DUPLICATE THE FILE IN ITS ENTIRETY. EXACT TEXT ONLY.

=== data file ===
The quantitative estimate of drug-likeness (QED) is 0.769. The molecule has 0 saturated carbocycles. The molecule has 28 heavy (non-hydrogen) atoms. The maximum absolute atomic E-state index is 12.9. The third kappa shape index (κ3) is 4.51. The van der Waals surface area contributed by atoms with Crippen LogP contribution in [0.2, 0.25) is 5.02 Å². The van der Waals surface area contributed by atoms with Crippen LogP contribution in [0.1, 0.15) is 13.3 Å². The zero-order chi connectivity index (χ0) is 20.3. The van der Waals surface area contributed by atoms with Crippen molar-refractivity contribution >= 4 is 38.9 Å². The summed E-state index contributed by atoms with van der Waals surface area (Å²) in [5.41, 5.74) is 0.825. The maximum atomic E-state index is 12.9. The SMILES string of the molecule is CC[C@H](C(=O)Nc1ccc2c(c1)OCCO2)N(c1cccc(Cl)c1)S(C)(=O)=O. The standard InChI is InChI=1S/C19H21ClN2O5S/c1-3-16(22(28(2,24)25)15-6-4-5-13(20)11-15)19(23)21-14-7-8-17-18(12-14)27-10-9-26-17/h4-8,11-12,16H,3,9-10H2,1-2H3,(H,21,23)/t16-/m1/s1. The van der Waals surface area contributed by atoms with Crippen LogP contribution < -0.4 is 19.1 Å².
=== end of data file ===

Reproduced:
The quantitative estimate of drug-likeness (QED) is 0.769. The molecule has 0 saturated carbocycles. The molecule has 28 heavy (non-hydrogen) atoms. The maximum absolute atomic E-state index is 12.9. The third kappa shape index (κ3) is 4.51. The van der Waals surface area contributed by atoms with Crippen LogP contribution in [0.2, 0.25) is 5.02 Å². The van der Waals surface area contributed by atoms with Crippen LogP contribution in [0.1, 0.15) is 13.3 Å². The zero-order chi connectivity index (χ0) is 20.3. The van der Waals surface area contributed by atoms with Crippen molar-refractivity contribution >= 4 is 38.9 Å². The summed E-state index contributed by atoms with van der Waals surface area (Å²) in [5.41, 5.74) is 0.825. The maximum atomic E-state index is 12.9. The SMILES string of the molecule is CC[C@H](C(=O)Nc1ccc2c(c1)OCCO2)N(c1cccc(Cl)c1)S(C)(=O)=O. The standard InChI is InChI=1S/C19H21ClN2O5S/c1-3-16(22(28(2,24)25)15-6-4-5-13(20)11-15)19(23)21-14-7-8-17-18(12-14)27-10-9-26-17/h4-8,11-12,16H,3,9-10H2,1-2H3,(H,21,23)/t16-/m1/s1. The van der Waals surface area contributed by atoms with Crippen LogP contribution < -0.4 is 19.1 Å².